Blue lagoons, warehouse parties and caravan tours. Red rock mountains, South by South West (SXSW) and the Breaking Bad house. TheeMVPs are living Thee Life.
Thee MVPs are Charlie, Jack, Alex and Josefine. The band have had a busy 2016 so far. Gigging throughout the US has taken them to many places, but now they’re back home. As main support for Twin Peaks on their UK tour, Thee MVPs have touched base in Sheffield, Glasgow, Manchester and London this week.
"This one's about Star Trek and Back to the Future..."
For the past month, the band have been in America doing what most bands dream of. “We played the Caravan Tour, with 10 other really good bands. That was with Lollipop Records, who released one of our cassettes last year. We were on the road with Big White, Roaring 420s and Max Pain & The Groovies, with so many more really good bands. We played with those guys for a week doing places like Arizona, Texas and New Mexico, for SXSW.”
This is the first time the band have been out to the States together, “Its only been in the last year that we thought it was possible and that we felt confident enough as a group to go out there, playing well and winning people over”. They tell of red rock mountains, winding forest roads and natural hidden treasures. “We played at 6,000 feet altitude, which is weird, because you get out of breath very quickly when you’re playing and you get really hot and sweaty.”
With a prolific three years of touring under their belts, the band say it’s a relief to finally get into the studio, “recording used to be a formality. We were always like a “aw we should probably go record some stuff now” and I think this is the first time we are really looking forward to recording. Its the first time it doesn’t feel like a chore”.
Prior to heading out to the States, the band sounded out a couple of tracks in the studio. The majority of their live set, however, will form the backbone of what they hope will be an eclectic debut album, of their most polished work, “I think we’re ready to just take a summer off and record. We want to write 5 or 6 more songs – use a few extra numbers to thicken it.” Its uncertain when an album will appear, but its on the horizon.
Hailing from London and having played their first gigs there, Thee MVPs tell of how they inadvertently stirred up a garage scene in England’s notorious capital. “Jack [drums] stays in a living warehouse spot and we started putting gigs on there two years ago.” Stories of gas leaks, incontinent dogs and angry neighbours are what round up The Most Valuable Parties. What started as a massive piss-up gig for friends, ended up becoming Thee London underground scene for a while. Press people and media liaisons began infiltrating the MVParties, bringing in an element of commercialism the band wished wasn’t there, “this is exactly why we wanted to do those kinds of parties. Doing it yourself means its totally separate from those kinds of downers. It keeps away from the chopping block kind of thing. Plus, with the kind of music that we play, you can’t just stand around. Its not made for chin stroking.”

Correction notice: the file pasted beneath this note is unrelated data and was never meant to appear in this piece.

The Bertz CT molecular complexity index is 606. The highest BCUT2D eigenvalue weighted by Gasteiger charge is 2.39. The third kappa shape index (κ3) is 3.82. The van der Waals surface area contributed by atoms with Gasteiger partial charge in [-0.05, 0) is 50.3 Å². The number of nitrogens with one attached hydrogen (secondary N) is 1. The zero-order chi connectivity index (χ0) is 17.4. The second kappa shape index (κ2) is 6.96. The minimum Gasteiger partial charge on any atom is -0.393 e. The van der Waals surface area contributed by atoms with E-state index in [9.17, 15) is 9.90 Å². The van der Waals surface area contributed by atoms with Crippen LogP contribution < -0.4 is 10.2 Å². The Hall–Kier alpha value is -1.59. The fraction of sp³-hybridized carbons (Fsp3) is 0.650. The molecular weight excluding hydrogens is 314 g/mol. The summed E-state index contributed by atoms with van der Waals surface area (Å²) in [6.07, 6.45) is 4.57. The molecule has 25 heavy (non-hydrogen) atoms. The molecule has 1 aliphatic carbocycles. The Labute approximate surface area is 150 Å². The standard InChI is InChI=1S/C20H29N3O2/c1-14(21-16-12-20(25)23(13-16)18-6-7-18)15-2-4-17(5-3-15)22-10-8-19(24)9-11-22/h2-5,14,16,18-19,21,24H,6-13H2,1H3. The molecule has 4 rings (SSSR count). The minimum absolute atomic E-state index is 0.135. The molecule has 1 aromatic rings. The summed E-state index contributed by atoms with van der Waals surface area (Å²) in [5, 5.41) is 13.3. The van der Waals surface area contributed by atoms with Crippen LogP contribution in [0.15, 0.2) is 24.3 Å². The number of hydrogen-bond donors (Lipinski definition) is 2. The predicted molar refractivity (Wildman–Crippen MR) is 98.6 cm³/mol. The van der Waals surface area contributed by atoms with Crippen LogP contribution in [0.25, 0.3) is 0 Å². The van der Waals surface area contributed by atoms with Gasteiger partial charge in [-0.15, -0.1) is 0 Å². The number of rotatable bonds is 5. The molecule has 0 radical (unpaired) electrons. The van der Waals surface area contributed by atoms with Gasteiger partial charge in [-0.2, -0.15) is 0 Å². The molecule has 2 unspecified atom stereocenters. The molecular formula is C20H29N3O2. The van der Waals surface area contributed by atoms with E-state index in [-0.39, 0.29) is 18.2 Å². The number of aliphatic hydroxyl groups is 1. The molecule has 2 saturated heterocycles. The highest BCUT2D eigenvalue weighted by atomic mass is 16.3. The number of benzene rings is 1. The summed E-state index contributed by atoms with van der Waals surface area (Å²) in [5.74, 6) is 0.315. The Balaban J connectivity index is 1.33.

London, which was once the breeding ground for countless new bands, has since been deemed as too expensive, too judgemental and too commercialised. It is becoming less and less feasible for young bands to simply live and work as bands in 2016. This sort of life has been stripped from the regulars and prized to the gentry. “We are in an era, though, where we haven’t known any different. With every generation you’re going to get a group of bands that gravitate toward each other and start forming a circle. That’s how these things start. I think, largely gone are the days where you can be a band and just chill out. Unless you’re wildly successful.”
The concept of DIY spirit is something that still thrives in certain parts of America and is something Thee MVPs have launched themselves into, “it’s a sad thing that DIY kind of dissipates. House shows and warehouse shows are unfortunately a novelty in London. In the States, its just their norm. That’s how all the bands build their audiences.”
The question remains: are these kinds of shows essential to the upbringing of young bands?
Although its been important to the rise of Thee MVPs, they acknowledge “its not essential, but its never a problem. Things like this are almost a romanticism. No bouncers, no press; just having a good time. That's been important for us.”
In an age where gig venues are being shutdown for being gig venues and small bands are being stung by conglomerate music companies, it seems Thee MVPs have managed to create something quite unique in their presence. Hurdling over expensive obstacles in the past three years, means this band have inadvertently created a music scene they can be proud of.
Thee MVPs are back in the UK “medium term”. For now, you can keep an eye out for a split release with Black Mekon in July. The next Most Valuable Party may also be on the horizon. Keep your eyes and ears peeled, because Thee MVPs are onto something special.